15 Replies Latest reply on Aug 30, 2018 2:15 PM by Keith Rice

    Embed Interop Types?

    Taus Moller

      I was looking at Artem Taturevich's nifty tool for creating addins(SwEx.AddIn ). At the very start of the introduction video it is mentioned that it is recommended to set Embed interop types to false. In our development we have it set to true, but only because that is how the Solidworks' own template is set up. So i tried googling a bit and found that it was recommended several places like here and here. I am interested to know why this is recommended. Additionally i couldn't find any official word on it. so i was wondering if there if we should bother changing it. One of the links claims that it is needed to target CLR4. However we seem to be able to do that anyway. The other talks about being able to do "edit and continue" which would indeed be pretty cool, however i strongly suspect there are other issues with this as we also link som c++ libraries and some other stuff.

       

      Unfortunately it seems that it is not entirely free to make the switch as we would have to go through the our addin and do a whole bunch extra type casting. Therefore i would really like to hear peoples recommendation/opinion and reasoning on this. Are we ok to just keep embed interop types set, or should bite the bullet and change it?

        • Re: Embed Interop Types?
          Artem Taturevych

          When you embed your interops it basically means that the interface definitions are getting copied directly  to you assembly. So this is how full name looks like for SOLIDWORKS type when interop embedded:

          And this is when it is not embedded:

          The issues I have seen relates to casting (especially for some sort of handlers, i.e. property manager page, triad manipulator, callout) so InvalidCastException is thrown as SOLIDWORKS cannot 'recognise' that the COM type implements required interface.

           

          I have also seen Property Manager Pages displayed incorrectly when interops are embeded. This is something which I cannot constantly reproduce. But everytime the add-in/stand-alone behaves 'weirdly', this is usually fixed by Embed Interop Types. For example here is a recent case: https://forum.solidworks.com/message/884188#comment-884188

           

          Currently I do not have any example demonstrating the issue neither I found any solid proof or API reference for the possible issue, but I definitely seen strange behaviour with this before and I never seen this with interops embeded so I always have this option set to False and recommend to have it set to false.

          • Re: Embed Interop Types?
            Keith Rice

            My company has written hundreds of .NET programs for customers over the past several years and I have only found one instance where Embed Interop Types = True was causing a problem. In this case we weren't getting an exception, it was just causing dropdown menus to look and work incorrectly. But like Artem said, SolidWorks is obviously failing to execute certain calls.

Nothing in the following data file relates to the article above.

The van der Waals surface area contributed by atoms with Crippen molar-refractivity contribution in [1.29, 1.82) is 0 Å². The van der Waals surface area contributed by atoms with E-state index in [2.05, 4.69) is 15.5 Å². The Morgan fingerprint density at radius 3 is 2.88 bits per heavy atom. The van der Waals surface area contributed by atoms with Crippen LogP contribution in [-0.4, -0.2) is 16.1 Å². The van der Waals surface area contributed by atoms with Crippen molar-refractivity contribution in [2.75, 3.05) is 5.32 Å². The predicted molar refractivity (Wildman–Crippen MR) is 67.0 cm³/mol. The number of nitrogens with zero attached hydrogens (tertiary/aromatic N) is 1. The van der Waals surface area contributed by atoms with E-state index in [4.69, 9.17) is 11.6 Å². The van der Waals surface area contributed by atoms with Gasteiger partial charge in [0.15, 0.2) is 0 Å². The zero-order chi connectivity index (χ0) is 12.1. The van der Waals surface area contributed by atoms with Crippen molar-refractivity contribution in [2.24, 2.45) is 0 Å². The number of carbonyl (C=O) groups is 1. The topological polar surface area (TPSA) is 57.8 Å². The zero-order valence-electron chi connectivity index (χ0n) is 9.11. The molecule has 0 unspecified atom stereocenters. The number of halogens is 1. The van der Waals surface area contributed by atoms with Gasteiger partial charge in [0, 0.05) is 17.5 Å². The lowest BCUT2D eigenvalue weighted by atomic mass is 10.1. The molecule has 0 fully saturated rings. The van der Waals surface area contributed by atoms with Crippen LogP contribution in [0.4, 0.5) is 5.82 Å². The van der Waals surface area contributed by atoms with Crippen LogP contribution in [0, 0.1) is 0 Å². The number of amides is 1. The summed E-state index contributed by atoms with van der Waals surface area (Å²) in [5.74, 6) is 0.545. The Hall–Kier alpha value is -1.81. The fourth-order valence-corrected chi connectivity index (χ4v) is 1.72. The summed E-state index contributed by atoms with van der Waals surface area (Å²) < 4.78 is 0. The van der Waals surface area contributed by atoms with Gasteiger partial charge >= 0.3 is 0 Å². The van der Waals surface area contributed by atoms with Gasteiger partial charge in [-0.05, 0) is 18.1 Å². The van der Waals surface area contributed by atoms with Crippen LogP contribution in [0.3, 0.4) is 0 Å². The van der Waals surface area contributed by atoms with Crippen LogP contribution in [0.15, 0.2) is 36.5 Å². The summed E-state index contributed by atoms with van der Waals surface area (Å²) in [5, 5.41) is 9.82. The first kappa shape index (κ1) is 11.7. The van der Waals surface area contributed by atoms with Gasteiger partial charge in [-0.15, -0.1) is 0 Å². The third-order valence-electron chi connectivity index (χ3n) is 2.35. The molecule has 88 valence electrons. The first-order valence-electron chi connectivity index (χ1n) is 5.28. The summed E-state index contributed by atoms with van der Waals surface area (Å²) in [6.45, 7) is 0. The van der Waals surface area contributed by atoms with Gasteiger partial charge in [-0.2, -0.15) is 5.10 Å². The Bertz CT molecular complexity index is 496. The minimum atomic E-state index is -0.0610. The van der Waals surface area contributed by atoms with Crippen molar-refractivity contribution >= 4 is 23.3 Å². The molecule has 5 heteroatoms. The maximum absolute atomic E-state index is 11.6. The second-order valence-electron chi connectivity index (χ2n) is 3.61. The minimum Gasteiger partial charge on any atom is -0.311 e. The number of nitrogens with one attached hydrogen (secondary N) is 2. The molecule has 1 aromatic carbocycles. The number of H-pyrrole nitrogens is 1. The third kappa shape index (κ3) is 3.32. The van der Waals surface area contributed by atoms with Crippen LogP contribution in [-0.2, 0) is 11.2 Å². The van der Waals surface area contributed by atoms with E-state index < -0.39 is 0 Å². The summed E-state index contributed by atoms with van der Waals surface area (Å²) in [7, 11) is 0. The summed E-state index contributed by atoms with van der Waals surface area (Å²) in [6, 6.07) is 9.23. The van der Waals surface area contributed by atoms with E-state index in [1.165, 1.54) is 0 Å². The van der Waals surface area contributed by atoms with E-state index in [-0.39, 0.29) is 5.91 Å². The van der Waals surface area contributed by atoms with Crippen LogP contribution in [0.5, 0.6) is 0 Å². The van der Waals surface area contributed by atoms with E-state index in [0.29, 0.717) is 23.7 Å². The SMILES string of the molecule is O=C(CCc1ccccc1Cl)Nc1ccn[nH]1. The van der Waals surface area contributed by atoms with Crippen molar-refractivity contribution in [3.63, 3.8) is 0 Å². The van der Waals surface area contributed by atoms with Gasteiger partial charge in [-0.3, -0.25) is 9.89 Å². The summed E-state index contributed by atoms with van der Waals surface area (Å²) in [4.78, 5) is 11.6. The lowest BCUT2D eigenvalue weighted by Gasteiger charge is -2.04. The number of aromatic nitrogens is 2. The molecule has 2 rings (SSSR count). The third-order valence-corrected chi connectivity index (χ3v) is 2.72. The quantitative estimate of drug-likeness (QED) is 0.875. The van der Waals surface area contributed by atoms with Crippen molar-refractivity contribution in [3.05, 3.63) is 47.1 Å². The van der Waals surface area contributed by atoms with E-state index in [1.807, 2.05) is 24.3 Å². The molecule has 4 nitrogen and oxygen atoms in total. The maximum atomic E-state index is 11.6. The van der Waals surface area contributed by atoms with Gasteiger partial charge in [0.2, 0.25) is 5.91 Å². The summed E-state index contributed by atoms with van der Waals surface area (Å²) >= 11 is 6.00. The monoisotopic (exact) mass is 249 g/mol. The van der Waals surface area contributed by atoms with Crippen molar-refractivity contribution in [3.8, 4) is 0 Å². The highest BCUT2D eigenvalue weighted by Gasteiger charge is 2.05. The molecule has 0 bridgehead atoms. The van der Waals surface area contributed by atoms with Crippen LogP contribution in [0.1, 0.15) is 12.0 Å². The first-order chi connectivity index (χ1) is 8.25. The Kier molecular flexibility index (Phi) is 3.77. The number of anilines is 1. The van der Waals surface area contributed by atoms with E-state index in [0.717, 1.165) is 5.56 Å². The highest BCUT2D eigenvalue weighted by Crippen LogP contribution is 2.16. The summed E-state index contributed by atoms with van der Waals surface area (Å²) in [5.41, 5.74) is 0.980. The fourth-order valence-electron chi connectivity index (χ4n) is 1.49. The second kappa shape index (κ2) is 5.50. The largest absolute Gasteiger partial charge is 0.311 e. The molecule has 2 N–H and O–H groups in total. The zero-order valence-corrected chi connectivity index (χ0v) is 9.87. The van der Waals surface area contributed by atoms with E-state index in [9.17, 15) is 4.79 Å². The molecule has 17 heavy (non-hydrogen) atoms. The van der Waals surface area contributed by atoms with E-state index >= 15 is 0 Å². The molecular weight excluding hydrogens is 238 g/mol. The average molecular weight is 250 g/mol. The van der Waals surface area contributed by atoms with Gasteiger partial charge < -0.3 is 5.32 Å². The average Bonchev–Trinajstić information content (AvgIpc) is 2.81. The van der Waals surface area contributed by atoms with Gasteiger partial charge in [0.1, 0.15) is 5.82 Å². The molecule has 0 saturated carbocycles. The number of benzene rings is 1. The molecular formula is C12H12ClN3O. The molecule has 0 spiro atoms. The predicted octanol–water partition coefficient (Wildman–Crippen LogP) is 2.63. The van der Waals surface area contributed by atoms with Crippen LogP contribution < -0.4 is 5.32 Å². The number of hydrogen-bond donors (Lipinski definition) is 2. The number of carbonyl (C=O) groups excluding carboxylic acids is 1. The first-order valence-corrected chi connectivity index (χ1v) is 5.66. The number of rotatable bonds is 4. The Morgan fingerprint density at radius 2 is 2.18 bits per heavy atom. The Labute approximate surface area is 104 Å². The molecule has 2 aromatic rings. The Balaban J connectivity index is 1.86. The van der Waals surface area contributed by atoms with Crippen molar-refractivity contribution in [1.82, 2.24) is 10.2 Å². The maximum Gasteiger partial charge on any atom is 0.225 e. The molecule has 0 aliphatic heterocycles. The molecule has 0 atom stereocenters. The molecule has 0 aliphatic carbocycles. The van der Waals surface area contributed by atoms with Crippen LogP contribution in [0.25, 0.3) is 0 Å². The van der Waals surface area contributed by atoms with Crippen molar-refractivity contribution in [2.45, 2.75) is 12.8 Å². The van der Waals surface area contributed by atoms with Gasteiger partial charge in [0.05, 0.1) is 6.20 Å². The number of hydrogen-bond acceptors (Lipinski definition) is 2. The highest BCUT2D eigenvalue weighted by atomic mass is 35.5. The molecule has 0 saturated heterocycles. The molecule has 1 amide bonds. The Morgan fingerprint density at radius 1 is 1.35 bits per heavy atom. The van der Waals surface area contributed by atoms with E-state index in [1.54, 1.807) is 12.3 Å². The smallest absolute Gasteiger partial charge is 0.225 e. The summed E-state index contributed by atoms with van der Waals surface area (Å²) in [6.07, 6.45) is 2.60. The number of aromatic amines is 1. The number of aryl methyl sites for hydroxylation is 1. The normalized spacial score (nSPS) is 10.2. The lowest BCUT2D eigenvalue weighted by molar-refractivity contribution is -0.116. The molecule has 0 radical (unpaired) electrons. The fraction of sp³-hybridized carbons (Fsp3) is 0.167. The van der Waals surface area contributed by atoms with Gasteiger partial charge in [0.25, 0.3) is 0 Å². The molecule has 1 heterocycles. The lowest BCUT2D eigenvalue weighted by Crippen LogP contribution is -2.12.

Since problems like I just shared seem to be the exception and not the norm, my company uses Embed Interop Types = True because simplifying the number and size of the binaries is a nice (albeit non-essential) benefit, in my opinion. If you want to be as safe as possible, though, I can understand why you would want to set it to False.

             

            Keith

            SolidWorks API Training and Services

              • Re: Embed Interop Types?
                Oleg Bezyaev

                "because simplifying the number and size of the binaries is a nice" - that's all? It's like using ILMerege just to make the user happy. The main thing is not correct code, not any not obvious "ComException" or "ThreadException" or great thing like RPC_DISCONNECT, just make it's smaller!!! I think Artem, who have tens of years of experience, was (and will) right.

                  • Re: Embed Interop Types?
                    Keith Rice
                    1. We wouldn't ship code that is throwing exceptions, though. You seem to miss the point that some developers always set the property to False so they don't have to worry about it ever causing problems, not because setting it to False is inherently superior. If you always set it to false, regardless of whether it was necessary, then you miss out on your binaries being as simple as possible, not to mention that there's no need to remember to modify the property's value (unless NuGet or a template is used).
                    2. Scott Stanley, the head of SolidWorks API development at SolidWorks Corp, recommended using it (or was at least enthusiastic about its use) when I asked him in person.
                    3. Hans Passant, the 5th highest ranked user on StackOverflow, wrote this about the property: "Never [set Embed Interop Types = False], it is a very awesome feature that solves irksome deployment details." (source) Of course, he's not a SolidWorks API developer and therefore hasn't encountered some of the problems we have, but the point remains that its benefits aren't trivial.

                     

                    Keith

                    SolidWorks API Training and Services